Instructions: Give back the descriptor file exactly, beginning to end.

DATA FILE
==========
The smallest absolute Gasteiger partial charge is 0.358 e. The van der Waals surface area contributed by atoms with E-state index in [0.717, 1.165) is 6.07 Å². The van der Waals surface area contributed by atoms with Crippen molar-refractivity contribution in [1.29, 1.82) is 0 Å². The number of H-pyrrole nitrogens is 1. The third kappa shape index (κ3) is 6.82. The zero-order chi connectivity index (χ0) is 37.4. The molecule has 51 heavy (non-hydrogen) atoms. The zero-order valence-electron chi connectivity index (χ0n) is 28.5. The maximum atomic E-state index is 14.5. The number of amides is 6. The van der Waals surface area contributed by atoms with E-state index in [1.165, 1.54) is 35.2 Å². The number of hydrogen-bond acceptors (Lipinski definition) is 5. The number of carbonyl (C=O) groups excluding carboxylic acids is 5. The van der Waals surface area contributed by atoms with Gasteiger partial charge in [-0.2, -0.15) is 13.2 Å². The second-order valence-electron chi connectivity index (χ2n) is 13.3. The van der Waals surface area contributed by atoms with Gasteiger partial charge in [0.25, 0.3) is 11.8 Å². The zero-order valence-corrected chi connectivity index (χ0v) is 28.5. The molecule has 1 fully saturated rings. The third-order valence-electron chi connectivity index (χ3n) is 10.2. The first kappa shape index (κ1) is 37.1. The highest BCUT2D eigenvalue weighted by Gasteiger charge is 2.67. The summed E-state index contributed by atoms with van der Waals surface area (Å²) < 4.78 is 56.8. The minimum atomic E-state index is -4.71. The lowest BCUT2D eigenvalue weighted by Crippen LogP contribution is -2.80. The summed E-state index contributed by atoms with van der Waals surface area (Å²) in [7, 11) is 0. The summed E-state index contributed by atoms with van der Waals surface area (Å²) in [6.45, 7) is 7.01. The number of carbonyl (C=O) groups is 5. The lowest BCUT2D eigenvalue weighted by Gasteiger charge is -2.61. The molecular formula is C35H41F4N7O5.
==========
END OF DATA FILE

The smallest absolute Gasteiger partial charge is 0.358 e. The van der Waals surface area contributed by atoms with E-state index in [0.717, 1.165) is 6.07 Å². The van der Waals surface area contributed by atoms with Crippen molar-refractivity contribution in [1.29, 1.82) is 0 Å². The number of H-pyrrole nitrogens is 1. The third kappa shape index (κ3) is 6.82. The zero-order chi connectivity index (χ0) is 37.4. The molecule has 51 heavy (non-hydrogen) atoms. The zero-order valence-electron chi connectivity index (χ0n) is 28.5. The maximum atomic E-state index is 14.5. The number of amides is 6. The van der Waals surface area contributed by atoms with E-state index in [1.165, 1.54) is 35.2 Å². The number of hydrogen-bond acceptors (Lipinski definition) is 5. The number of carbonyl (C=O) groups excluding carboxylic acids is 5. The van der Waals surface area contributed by atoms with Gasteiger partial charge in [-0.2, -0.15) is 13.2 Å². The second-order valence-electron chi connectivity index (χ2n) is 13.3. The van der Waals surface area contributed by atoms with Gasteiger partial charge in [0.25, 0.3) is 11.8 Å². The zero-order valence-corrected chi connectivity index (χ0v) is 28.5. The molecule has 1 fully saturated rings. The third-order valence-electron chi connectivity index (χ3n) is 10.2. The first kappa shape index (κ1) is 37.1. The highest BCUT2D eigenvalue weighted by Gasteiger charge is 2.67. The summed E-state index contributed by atoms with van der Waals surface area (Å²) < 4.78 is 56.8. The minimum atomic E-state index is -4.71. The lowest BCUT2D eigenvalue weighted by Crippen LogP contribution is -2.80. The summed E-state index contributed by atoms with van der Waals surface area (Å²) in [7, 11) is 0. The summed E-state index contributed by atoms with van der Waals surface area (Å²) in [6.45, 7) is 7.01. The number of carbonyl (C=O) groups is 5. The lowest BCUT2D eigenvalue weighted by Gasteiger charge is -2.61. The molecular formula is C35H41F4N7O5.